Roll, poke, coil, pound, flatten, squeeze, stretch — there is nothing more hands-on than working with play dough! The physical pleasure of handling play dough is complimented by how open-ended it can be. Anything can be made from dough — a wiggly snake, a flat round pancake, a smiley cat, a barking dog. Yet, with a little quick squeeze, it becomes a lump of dough again ready to be moulded into another creation according to your child’s vivid imagination. The freedom to change one’s mind and create anew is one of the great joys of playing with dough.
Playing with dough or other modelling compounds enhances your child’s growth in every area. Experimenting with his hands develops and refines his finger and arm muscles, while improving his hand-eye coordination. Using a rolling pin and kneading lumps of clay promotes large-muscle development.
Socially, playing with dough encourages cooperation among children, as they share ideas and come together to work on projects. It’s also a great way for younger children to model as they can watch and learn from their older, faster companions who are more expressive and dextrous.
Emotionally, play dough offers a natural outlet for your child to express strong feelings. He can pound on a lump of dough if he’s angry or frustrated, or use a rolling pin to relax and release tension. The open-ended nature of play also offers your child a sense of success and achievement, increasing confidence and building self-esteem.
Cognitively and linguistically, playing with dough can foster a better grasp of math and science concepts. Dividing the dough requires your child you use one-to-one correspondent reasoning, and sharpens problem-solving skills. As you talk him through the process, he also expands his vocabulary and learns to associate the tactile sensations in his hands to words you use to describe them.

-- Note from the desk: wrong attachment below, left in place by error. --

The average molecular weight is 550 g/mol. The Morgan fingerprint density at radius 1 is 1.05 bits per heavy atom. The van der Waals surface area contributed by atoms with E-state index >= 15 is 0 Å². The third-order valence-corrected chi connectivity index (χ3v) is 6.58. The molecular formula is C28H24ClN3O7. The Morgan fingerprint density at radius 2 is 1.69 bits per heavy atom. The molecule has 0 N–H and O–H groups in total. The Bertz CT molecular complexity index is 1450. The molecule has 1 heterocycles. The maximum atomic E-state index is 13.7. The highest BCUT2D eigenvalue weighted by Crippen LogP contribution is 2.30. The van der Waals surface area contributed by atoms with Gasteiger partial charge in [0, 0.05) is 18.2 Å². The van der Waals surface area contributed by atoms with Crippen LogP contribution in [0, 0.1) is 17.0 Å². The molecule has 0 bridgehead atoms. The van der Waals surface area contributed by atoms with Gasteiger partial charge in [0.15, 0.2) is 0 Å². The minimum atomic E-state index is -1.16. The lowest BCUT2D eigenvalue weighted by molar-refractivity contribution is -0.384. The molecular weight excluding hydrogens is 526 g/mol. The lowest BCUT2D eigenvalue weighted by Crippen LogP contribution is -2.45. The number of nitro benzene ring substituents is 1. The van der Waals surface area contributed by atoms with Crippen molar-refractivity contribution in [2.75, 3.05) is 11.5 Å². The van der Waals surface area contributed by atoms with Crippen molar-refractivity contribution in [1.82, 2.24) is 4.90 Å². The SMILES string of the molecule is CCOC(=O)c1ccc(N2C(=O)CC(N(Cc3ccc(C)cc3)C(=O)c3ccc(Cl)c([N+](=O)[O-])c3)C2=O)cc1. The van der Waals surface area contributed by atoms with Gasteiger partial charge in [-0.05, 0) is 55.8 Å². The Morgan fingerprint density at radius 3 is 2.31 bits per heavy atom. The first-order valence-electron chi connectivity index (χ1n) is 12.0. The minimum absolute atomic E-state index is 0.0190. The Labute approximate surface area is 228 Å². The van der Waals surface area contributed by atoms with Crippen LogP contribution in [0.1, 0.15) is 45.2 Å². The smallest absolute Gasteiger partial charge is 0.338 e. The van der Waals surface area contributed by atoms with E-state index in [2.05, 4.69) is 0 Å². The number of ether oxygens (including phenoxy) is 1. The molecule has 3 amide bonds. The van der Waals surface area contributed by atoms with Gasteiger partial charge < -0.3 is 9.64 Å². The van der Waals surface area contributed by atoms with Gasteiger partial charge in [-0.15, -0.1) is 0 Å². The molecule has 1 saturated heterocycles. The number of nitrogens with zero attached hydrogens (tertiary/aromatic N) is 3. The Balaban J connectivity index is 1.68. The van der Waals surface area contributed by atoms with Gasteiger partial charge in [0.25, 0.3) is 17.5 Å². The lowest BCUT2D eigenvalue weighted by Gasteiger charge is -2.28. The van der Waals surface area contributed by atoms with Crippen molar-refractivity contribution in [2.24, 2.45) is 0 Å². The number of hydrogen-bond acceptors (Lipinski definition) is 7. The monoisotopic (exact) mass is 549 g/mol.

Make the dough
5 cups of flour
2 ½ cups of water
2 ½ cups of salt
Mix the ingredients together thoroughly and use the food colouring to dye different portions of dough.
Activity #1: Different textures
Use unusual ingredients to add texture to play dough – this boosts both gross and fine motor skills as your child tries to incorporate different ingredients into the basic dough.
- Homemade play dough
- Large plastic bag
- Tactile items, such as cotton balls, pebbles, dried beans, dried coffee grounds, etc.
Any household materials with interesting textures can be used — green beans, red beans, white dried fungus cut into small bits, washing sponge cut into small bits, dried seeds from fruits such as papaya, jackfruit, avocado etc that have been washed or cleaned.
1. Place each different tactile item into a separate bowl.
2. Ask your child to touch each item one by one and describe them. Encourage him to use words such as soft, hard, smooth, rough, grainy, bumpy and slimy. Encourage children to pass the bowls around so they can feel all the materials.
3. Working one bowl at a time, take a portion of dough and add some of the tactile item. Ask your child to knead the dough, and describe how the dough feels. Ask him to describe what he’s doing, and how the texture is changing.
Activity #2: Different smells
Instead of different textures, try expanding the activity to include different smells as well. Try using different food extracts (vanilla, pandan, lemon, almond), strong-smelling spices (anise, clove, peppercorns), essential oils or fragrant soaps.
Ask your child to describe the smell and help him to draw parallels to real-life experiences — try relating to a smell he is familiar with or has smelled before.